FIG. 19 is a sectional view showing schematically part of the connection terminal portion of the wiring board using the anisotropic conductor film in accordance with the prior art example; and
FIGS. 20(a) and 20(b) are schematic views showing the variance of conductive particles in the conventional example and the mode of conduction due to contact of conductive particles.
In a preferred embodiment of the present invention, as shown in FIG. 1, metal nodules 3 are formed on a conductor forming a circuit of a substrate 1 by electrodeposition and the circuit of the substrate 1 is covered by coating an adhesive 4 or by laminating a film-like adhesive 4. A chip resistor 5, DIP (Dual In-Line Package) 6, QFP 7, etc., are then bonded to the substrate 1 by the adhesive 4 and connected electrically to the conductor 2 forming the circuit of the substrate 1 through the metal nodules 3, providing thereby the mounting substrate such as shown in FIG. 2.
Here, it is possible to use any of a rigid printed wiring board, a flexible printed wiring board and a double-surface through-hole type substrate as the substrate 1. Polyester, polyimide, polyphenylene sulfide, ultra-thin glass epoxy, ceramic, glass, paper phenol, or the like, can be used as the material of the substrate 1. The circuit pattern of the conductor 2 is formed by printing of the pattern on one, or both, surfaces of the flexible or rigid substrate 1 by use of an electrically conductive paste such as carbon, Cu, Ag, or the like. It can be formed, too, by laminating copper, zinc, nickel, or the like, and then effecting exposure, development and etching, or by spattering.
Dendrites formed on the conductor 2 by electrodeposition are preferred as the metal nodules 3. Suitable examples of the dendrite material are metals such as copper, nickel, zinc, gold, silver and cobalt, and their alloys. It is possible to apply gold plating or platinum plating further onto these metal dendrite in a thickness of about 0.05 μm, for example, by field-less plating, and this is preferable in order to improve connection and adhesion with the counter-part conductor and to prevent rust. If the substrate has a connector portion 8 as shown in FIG. 2, this gold plating is applied to the entire surface inclusive of the connector portion 8.
The dendrite is formed by bump-plating in a suitable plating solution by use of the conductor 2 as the cathode by electrodeposition. The electrodeposition method can employ a specific electrodeposition condition referred to as "electrolytic copper powder process". In this case, electrolysis is carried out by use of a plating solution containing sulfuric acid of 100 g/l+10 g/l and having a copper concentration of 8 g/l at a current density of from 5 to 30 A/dm2 for 3 to 10 minutes and electrolysis is then carried out further at 1 to 5 A/dm2 for 1 to 10 minutes so that the metal nodules 3 consisting of fine copper particles having a grain diameter of 1 μm±0.1 μm and having a height of 10 μm±3 μm can be formed uniformly on the surface of the conductor 2. Here, if the current density is above 40 A/dm2, copper will be deposited to the portions other than the conductor 2 and will result in undesirable shortcircuit.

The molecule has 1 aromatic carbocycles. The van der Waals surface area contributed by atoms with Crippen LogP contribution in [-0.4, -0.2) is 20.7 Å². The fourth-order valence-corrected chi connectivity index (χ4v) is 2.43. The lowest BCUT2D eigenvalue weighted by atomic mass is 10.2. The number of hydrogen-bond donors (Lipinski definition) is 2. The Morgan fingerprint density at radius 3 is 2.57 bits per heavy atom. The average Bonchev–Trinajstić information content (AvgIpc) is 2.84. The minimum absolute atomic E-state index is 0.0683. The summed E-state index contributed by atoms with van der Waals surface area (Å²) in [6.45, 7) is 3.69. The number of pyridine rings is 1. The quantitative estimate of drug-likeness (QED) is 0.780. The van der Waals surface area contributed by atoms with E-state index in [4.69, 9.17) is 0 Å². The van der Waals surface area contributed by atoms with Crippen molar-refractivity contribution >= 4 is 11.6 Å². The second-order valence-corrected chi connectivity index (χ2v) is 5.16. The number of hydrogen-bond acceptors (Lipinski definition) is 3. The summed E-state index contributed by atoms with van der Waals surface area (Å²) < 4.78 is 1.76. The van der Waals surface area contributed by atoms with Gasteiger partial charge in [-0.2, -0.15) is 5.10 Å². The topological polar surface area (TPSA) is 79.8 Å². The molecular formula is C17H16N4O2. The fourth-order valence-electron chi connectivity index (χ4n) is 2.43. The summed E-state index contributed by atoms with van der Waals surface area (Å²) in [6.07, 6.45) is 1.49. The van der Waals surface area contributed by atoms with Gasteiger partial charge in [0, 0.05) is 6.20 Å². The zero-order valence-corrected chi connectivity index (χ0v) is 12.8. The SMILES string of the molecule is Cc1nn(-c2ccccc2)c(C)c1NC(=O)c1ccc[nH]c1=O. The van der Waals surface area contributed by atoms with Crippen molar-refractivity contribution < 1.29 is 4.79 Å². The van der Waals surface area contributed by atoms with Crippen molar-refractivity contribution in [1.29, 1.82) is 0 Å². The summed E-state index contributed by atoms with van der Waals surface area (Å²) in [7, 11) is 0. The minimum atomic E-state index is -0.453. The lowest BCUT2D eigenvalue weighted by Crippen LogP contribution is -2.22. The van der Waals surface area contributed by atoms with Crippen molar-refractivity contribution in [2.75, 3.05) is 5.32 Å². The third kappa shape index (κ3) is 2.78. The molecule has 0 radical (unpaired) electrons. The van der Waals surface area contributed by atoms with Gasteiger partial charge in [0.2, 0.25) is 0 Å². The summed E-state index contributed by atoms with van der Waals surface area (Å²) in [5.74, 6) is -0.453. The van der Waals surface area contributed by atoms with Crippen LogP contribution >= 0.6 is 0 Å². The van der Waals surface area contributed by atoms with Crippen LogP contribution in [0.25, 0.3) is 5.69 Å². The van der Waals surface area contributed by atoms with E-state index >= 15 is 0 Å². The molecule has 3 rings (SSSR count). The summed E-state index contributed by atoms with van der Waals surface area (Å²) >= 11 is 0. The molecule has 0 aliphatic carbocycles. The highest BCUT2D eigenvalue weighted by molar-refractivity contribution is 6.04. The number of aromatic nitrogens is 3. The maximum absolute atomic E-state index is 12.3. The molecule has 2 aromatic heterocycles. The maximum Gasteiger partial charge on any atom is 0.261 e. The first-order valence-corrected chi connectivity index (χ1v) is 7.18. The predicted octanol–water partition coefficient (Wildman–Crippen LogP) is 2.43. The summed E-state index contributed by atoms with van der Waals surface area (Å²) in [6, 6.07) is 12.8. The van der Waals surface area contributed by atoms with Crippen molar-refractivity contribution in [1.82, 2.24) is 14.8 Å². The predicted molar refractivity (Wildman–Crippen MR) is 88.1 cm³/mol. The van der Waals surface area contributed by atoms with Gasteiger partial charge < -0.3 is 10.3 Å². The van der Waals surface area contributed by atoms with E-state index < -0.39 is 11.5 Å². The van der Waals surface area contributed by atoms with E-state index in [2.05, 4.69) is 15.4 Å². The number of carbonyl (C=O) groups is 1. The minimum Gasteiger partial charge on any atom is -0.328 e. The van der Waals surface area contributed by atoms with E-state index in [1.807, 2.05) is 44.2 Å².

The positions coated with the adhesive 4 extend to the area except the connector portion 8. If the adhesive is in the liquid form, it is left under the semi-cured state and if it is film-like, it is laminated by tentative bonding, or the like. A hot melt type adhesive, for example, is used as the adhesive 4.
Besides IC packages such as a 100-pin flat package having a 0.65 mm pitch or VSOP (Very Small Outline Package), bare IC chip itself can be used as the component to be mounted and can be mounted simultaneously. Bonding and connection of the mounting components are carried out by, for example, arranging the necessary mounting components onto an arrangement tray 9 as shown in FIG. 1, then pressing and heating the substrate by a heating tool 10 and melting the hot melt adhesive 4. When the bare IC chip is mounted, it is first bonded, and then a resin is bonded to seal the IC chip.
If the method of the present invention is applied to a flexible substrate, it includes the following steps (1) through (6) and can be carried out continuously, as shown partly in FIG. 3, for example:
(1) patterning to roll-like plastic film by printing;
(2) formation of nodules on the circuit pattern by electrodeposition;
(3) gold plating the entire surface;
(4) coating with the adhesive;
(5) mounting of components; and
(6) bonding and connection by heating and pressing.
In the construction described above, when the metal nodules 3 are formed and the mounting components such as the chip resistor 5 are bonded onto the substrate by heating and pressing after the adhesive 4 is coated or laminated, the metal nodules 3 formed at the connection pad portion of the conductor 2 break through the layer of the adhesive 4 and come into contact with the electrode portions of the mounting components and lead frame terminal portions. Accordingly, good connection can be established between the circuit of the substrate and the mounting components not only physically but also electrically. Here, the adhesive 4 at the portions where the components are not mounted is molten at the time of heating, cured by cooling and functions as a coating which protects the circuit pattern. Therefore, protection of the circuit pattern by a cover lay film or a solder resist is not necessary.
Unlike the conventional method, it is not necessary to mask the unnecessary portions when the metal nodules 3 are plated, and plating can be made on the entire surface inclusive of the connector portion 8. If the thickness of plating is not great, gold plating over the entire surface is more economical than partial plating.
If the hot melt type adhesive is used as the adhesive 4, bonding can be made for 10 seconds at 180° C. and for 15 seconds at 170° C. or in other words, bonding can be made by relatively low temperature heating. Therefore, PET (polyester film) or the like which has not been able to withstand the conventional temperature condition such as the heating at 230° C. for 10 seconds in the case of solder reflow can now be used as the substrate.